Re: English: no rule for making "ing" verbs?
- Date: Fri, 8 Dec 2017 17:36:54 -0500
- From: Wolf K <wolfmac@xxxxxxxxxxxx>
- Subject: Re: English: no rule for making "ing" verbs?
On 2017-12-08 13:40, The Real Bev wrote:
Many of the rules depend on which language a word was stolen from. I
think 'right' came from the German 'richtig' which is pronounced
"Right" is Anglo-Saxon. Anglo-Saxon is a Germanic language: it shares a
common ancestor with German. "Right" spelled that way because the
Norman-French scribes who came over with William the Bastard in 1066
didn't know the Anglo-Saxon letters, so they spelled that sound before
the /t/ as <gh>. The <i> spelled a short /i/ as in "bit", not the long
/i/ as in "beet".
FWIW, my English teacher told us that Chaucer's middle English was
pronounced according to German pronunciation rules. Good to know if
you're ever called upon to recite.
Actually, it's the Latin vowel values. Mostly. Double vowels usually
stand for diphthongs, as one would expect. Mostly. Most so-called "long
vowels" in most English dialects are actually diphthongs.
However, your own example with "know" versus "knowing" shows
that this rule is not absolute.
<w> is called "double u" for a reason. It started out as <uu>, so the
<w> on Know and now etc spells the second half of a diphthong.
I am a native speaker of English, born in California to parents who were
born in Chicago (all in the U.S.). I have spoken English, written it,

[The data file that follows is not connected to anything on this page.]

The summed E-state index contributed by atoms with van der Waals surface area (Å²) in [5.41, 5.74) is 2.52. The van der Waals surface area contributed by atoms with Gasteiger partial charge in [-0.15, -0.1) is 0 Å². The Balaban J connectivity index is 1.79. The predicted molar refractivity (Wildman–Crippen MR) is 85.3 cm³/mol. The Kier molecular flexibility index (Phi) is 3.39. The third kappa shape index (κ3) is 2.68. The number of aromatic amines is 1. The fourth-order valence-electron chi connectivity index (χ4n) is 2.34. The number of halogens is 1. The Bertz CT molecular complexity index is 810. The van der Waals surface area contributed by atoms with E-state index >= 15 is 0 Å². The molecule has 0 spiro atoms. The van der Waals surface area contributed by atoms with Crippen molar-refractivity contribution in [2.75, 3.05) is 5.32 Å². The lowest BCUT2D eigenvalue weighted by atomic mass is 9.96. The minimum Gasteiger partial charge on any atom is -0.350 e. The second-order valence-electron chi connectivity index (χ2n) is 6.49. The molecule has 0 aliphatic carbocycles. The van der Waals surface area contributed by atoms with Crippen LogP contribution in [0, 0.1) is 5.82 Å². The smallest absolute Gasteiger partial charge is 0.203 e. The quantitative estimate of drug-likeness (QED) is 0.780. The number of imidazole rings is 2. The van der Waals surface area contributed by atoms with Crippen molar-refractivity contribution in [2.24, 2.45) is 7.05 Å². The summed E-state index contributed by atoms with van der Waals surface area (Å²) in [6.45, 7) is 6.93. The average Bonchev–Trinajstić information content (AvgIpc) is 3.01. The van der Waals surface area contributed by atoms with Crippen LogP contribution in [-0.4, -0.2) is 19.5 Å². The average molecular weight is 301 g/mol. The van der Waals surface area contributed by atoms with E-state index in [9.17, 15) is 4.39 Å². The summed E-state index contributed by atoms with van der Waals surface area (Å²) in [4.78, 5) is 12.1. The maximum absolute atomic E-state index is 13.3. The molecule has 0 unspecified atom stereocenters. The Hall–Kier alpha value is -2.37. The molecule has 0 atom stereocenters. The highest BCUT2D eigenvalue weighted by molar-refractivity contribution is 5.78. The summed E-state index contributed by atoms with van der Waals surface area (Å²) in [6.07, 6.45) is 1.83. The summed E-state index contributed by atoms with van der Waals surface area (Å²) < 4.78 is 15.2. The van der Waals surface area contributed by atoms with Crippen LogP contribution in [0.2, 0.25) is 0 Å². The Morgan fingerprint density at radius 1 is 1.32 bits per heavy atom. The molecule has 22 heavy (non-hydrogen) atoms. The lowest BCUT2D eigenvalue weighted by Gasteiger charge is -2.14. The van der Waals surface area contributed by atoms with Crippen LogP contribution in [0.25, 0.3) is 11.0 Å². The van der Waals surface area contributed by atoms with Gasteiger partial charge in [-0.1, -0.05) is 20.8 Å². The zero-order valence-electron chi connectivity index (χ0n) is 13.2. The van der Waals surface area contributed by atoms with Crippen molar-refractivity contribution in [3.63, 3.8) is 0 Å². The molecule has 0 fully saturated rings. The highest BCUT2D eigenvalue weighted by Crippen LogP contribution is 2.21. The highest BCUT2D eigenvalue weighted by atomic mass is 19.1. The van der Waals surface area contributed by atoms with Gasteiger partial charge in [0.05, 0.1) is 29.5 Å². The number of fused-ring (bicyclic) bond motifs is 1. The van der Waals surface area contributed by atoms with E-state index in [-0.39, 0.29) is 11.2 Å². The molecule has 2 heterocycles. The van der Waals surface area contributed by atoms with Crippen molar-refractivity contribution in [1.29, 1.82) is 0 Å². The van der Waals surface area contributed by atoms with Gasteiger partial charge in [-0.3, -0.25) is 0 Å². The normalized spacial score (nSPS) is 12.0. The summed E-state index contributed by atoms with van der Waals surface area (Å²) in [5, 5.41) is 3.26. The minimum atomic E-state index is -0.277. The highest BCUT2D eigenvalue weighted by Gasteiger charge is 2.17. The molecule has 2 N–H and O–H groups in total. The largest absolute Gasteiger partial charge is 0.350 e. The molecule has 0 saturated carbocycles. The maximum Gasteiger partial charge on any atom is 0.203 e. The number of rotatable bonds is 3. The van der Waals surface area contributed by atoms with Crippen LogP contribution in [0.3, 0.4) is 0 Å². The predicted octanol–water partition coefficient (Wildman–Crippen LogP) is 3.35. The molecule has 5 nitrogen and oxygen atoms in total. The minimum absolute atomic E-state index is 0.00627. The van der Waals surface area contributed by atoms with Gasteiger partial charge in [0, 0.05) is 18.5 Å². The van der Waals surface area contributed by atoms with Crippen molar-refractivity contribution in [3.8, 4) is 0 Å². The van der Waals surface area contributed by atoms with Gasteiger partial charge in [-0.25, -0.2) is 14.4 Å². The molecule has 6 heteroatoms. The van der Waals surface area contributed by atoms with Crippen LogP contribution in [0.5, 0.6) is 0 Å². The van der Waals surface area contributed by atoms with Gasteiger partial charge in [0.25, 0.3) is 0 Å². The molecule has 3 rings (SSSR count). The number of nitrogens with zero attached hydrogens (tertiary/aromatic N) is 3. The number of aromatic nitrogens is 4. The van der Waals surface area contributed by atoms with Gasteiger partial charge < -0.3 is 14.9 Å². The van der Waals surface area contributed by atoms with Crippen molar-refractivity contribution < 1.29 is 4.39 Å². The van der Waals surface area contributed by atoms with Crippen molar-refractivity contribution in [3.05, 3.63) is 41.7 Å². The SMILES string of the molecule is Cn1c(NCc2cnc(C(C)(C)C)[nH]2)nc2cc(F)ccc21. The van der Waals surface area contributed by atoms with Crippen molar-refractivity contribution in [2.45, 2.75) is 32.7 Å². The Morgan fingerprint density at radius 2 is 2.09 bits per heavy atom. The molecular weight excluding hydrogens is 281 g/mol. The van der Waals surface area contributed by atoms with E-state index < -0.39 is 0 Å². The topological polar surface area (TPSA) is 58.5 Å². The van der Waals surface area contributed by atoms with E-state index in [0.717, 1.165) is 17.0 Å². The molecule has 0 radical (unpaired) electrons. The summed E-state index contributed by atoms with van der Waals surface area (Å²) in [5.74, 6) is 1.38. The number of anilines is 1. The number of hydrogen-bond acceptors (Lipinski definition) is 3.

and read it for over 70 years. Yet I must often refer to a dictionary
or spell-checker to determine if I have written a word correctly.
I never used to have to use a dictionary, but more and more I see words
that, even though correct, just "don't look right" and I have to check.
My command of grammar is still good, but I see more and more argument
possibilities with certain constructions.
There's grammar, and there's usage. Grammar describes how to make words
(morphology) and how to arrange them into meaningful phrases and
sentences (syntax). Usage is about which words you may or may not use,
and which sentence patterns are suitable for which purposes. The
selection of usage rules you apply for a given purpose is termed
"register". Usage rules are very much a matter of social class, which is
why they are so fiercely defended and attacked.
English uses "supra-segmental phonemes", aka "intonation" to structure
sentences. Punctuation is an attempt to signal intonation, but it
doesn't work very well. Hence in writing we use both fewer sand more
complete sentence structures. Hence also the concept of the "sentence
fragment". Hardly ever an issue in speech. But strictly forbidden in
written English. Or so the schoolmarms tell us. But don't be too quick
to diss the schoolmarms: their aim was to help you learn the best ways
Just another nasty consequence of growing up :-(
Nah, like most of the people here, you've lived through language
changes, which is somewhat disconcerting.
"The next conference for the time travel design team will be held two
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